Below are detail photos.


I like how the quilting stitch goes from a narrow line to the oval satin stitch.


End of the Spin by Melissa Sobotka.  
This quilt shows the ends of spools of yarn used for weaving the weft.


The closeup shows the great job Melissa did with raw edge fusing of the fabrics. 
 It won an award for best use of color.


My friend Isolde entered a quilt into PIQF for the first time, a beautiful one of Ulm Cathedral




Sunday, October 12, 2014

Garden Photos

Had to get out in the garden today. It was way overdue. Did some raking and weed pulling,
 then threw lots of mulch on it. I have quite a few pomegranates.  


Played around with the photo above in Photoshop and came up with this.
  The shadows really add a lot.


The last of the Sunflowers


Sunday, October 5, 2014

More Hand-dyed fabrics

Had time last Sunday to do a little dyeing. Here's the results.


This was folded and dyed in a small box, with orange in bottom of the box
 and blue added to folded edges.


Closeup of piece.  Definitely needs something more in the middle, silkscreening 
or some kind of texture.



This one I accordion folded the fabric, rolled it up, put a few rubber bands around it to keep  the roll together and  placed it into a small container.  Next I squirted dyes into the folded edges on both ends.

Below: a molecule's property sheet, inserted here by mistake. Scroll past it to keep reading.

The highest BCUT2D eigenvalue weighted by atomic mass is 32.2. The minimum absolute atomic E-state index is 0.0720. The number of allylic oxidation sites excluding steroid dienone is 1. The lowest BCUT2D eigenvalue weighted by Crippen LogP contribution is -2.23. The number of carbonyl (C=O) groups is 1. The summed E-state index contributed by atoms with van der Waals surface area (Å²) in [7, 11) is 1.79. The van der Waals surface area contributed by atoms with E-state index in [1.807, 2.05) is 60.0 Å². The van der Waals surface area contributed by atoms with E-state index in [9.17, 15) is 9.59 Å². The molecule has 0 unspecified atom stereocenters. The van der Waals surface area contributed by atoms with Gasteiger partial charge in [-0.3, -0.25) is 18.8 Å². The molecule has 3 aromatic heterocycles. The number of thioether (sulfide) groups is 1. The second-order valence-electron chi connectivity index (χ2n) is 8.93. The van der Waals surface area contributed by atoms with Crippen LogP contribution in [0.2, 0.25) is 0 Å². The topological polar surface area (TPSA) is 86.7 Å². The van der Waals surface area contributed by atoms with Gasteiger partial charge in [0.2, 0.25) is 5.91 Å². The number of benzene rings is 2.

Really like how this one came out.




Closeup


This one was scrunched up into a small container, adding one color at a time, scrunching up more fabric, adding another color and so on.


Close up


Another Closeup


This one was placed in a large garbage can lid.  I pleated the fabric at tboth ends, tyeing it together and made small circles using rubber bands at random in center.  Then I squirted different dyes onto it.


This closeup shows the floral like designs.

Saturday, September 27, 2014

New Quilt

The mother of one of the teachers at our school has been battling pancreatic cancer for some time now.  A few of us decided to get together to maker her a lap quilt.  My job this weekend was to sew together the blocks for the top made by a couple other staff members and myself, cut the backing and get it ready for a layering party at lunch Tuesday.


It's from a pattern called Take Five by Deirdre K. Brown.  Not my usual kind of quilt but am pleased with how it turned out and hope it will comfort her.



Sunday, September 21, 2014

Arte de Tiza in Paso Robles

This week was all about getting students geared up to participate in the annual Arte de Tiza chalk art festival in Paso Robles, which is a part of the Taste of Paso Robles.  Twenty of my students showed up.  I was very proud of the work they created.


 Above are some of the winners from yesterday receiving their awards and prizes!

Below are some other pictures of ones I really liked.